Scott, how much do government price controls and subsidies affect PPP? Saudi Arabia heavily subsidizes energy. Up until the end of 2015, the price of a gallon of gas there was about 61 cents. And even though the government has raised prices due to its budget deficit, the price of a gallon of gas is still less than $1.

  2. Gravatar of James James
    25. August 2016 at 14:33

    Not sure how you got your average oil price, but averaging across time is probably the wrong measure. My guess is the Saudis sell more when prices are high, and less when low — on a week to week basis, so your average price is biased down.

    Second question would be about the deficit the saudi govt ran last year — I believe it was substantial. If the government is willing to fund a standard of living, it should be able to.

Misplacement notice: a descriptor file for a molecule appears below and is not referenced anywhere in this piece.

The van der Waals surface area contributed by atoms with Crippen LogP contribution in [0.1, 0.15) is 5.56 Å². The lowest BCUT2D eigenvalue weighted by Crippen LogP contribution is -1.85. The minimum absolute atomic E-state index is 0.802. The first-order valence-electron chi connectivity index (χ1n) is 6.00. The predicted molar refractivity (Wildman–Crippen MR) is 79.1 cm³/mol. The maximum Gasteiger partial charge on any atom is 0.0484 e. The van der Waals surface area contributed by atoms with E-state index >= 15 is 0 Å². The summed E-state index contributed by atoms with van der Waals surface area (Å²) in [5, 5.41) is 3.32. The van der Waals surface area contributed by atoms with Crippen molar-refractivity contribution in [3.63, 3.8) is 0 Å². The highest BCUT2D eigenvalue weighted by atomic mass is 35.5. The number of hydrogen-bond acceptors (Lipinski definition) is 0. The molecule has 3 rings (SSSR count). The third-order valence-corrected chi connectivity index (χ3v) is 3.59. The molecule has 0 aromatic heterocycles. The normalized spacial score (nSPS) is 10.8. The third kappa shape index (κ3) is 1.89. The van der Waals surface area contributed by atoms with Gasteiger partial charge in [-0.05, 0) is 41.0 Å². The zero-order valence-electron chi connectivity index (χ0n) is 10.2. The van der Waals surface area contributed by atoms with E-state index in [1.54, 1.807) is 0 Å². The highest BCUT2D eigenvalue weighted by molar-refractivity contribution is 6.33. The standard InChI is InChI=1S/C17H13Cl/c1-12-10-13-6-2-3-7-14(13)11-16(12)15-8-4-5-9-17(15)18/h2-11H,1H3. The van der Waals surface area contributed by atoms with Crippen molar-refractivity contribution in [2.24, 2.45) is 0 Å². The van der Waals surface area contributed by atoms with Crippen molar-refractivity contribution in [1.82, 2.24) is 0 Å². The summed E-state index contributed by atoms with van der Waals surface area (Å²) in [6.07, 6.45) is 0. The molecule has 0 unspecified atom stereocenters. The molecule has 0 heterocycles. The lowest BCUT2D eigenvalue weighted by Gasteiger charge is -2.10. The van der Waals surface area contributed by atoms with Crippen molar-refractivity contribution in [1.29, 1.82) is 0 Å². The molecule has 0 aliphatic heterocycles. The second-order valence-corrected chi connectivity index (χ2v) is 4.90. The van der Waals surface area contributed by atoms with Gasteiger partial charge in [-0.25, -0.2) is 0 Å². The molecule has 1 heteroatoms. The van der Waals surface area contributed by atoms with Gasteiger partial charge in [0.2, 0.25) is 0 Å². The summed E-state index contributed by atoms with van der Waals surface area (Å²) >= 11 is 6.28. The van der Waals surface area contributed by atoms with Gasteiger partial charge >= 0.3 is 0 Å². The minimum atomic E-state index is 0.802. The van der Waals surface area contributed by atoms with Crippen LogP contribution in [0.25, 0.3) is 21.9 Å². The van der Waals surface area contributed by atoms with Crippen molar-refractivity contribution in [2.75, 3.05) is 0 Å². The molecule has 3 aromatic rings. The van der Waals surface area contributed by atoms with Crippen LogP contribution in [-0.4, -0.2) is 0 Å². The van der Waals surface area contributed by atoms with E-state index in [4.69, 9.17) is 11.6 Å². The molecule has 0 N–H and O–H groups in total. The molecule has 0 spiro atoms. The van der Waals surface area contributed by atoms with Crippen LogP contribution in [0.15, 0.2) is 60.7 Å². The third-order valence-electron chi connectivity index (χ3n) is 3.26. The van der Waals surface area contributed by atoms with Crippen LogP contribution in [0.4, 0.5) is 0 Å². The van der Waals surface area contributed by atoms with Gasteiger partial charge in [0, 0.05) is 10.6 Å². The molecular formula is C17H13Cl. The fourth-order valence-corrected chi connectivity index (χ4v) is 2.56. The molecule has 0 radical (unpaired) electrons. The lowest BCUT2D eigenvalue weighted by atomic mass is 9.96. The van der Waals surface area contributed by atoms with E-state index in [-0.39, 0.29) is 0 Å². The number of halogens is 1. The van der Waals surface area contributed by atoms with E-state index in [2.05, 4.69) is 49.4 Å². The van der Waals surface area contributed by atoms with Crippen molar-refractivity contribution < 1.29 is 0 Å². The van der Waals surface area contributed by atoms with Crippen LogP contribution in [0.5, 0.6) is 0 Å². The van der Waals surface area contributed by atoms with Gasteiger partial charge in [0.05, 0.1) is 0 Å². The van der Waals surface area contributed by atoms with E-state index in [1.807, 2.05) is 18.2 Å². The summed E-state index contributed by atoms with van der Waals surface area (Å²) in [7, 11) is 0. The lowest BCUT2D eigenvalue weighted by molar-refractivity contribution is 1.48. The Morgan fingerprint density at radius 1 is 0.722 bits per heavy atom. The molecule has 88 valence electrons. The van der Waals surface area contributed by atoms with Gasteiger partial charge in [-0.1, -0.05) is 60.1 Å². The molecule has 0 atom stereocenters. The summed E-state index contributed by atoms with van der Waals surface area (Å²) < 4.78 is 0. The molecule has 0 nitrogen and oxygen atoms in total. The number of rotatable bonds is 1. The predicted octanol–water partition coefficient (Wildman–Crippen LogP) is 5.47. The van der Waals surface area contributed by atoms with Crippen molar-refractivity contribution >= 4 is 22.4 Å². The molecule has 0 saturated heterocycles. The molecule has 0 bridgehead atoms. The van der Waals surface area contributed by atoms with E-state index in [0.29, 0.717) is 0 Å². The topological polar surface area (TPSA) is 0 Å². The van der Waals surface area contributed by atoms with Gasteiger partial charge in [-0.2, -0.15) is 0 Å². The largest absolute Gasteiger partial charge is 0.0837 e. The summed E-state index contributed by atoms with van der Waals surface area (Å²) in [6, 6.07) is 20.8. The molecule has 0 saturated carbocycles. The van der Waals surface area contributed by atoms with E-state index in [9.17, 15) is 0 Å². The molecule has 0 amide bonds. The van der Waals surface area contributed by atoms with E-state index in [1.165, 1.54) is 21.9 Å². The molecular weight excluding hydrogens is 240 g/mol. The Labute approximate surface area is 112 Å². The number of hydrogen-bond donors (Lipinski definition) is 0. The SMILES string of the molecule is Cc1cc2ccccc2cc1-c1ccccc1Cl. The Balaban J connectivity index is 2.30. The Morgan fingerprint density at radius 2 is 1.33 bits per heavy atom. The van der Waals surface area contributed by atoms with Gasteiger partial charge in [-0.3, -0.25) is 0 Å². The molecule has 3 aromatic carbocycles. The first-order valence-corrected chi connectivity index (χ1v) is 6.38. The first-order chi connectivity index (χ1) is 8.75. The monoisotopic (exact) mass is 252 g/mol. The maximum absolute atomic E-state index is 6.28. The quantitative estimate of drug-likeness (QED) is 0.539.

3. Gravatar of Ryan Murphy Ryan Murphy
    25. August 2016 at 14:39

    World Development Indicators is showing Saudi Arabia as having oil rents of 38.7% of its GDP as of 2014. There’s something off here.

  4. Gravatar of Randomize Randomize
    25. August 2016 at 14:40

    I like #3. The production of oil and ongoing spending of oil wealth has created and sustained a massive amount of upstream support services and downstream consumption. The international aid, on the other hand, is more like the “give a man a fish” portion of the old proverb.

  5. Gravatar of H_WASSHOI (Maekawa Miku-nyan lover) H_WASSHOI (Maekawa Miku-nyan lover)
    25. August 2016 at 14:51

    I vote for “Saudis are more productive than Germans”
    Urban population rate and service sectors are killer

  6. Gravatar of Ben Ben
    25. August 2016 at 14:57

    If you used that logic, you could take out most of the rest of Saudi’s exports too. Their top exports are mainly primary goods like aluminium, chemicals or plastics (that are reliant on oil). Not to mention, these resources need other capital too which needs suppliers so their benefit for GDP would be bigger than just the net export figure would it not?

    In comparison, Germany’s top exports are far more complex like vehicles, electronics, pharmeuticals etc that aren’t just basic resources and require much better human capital.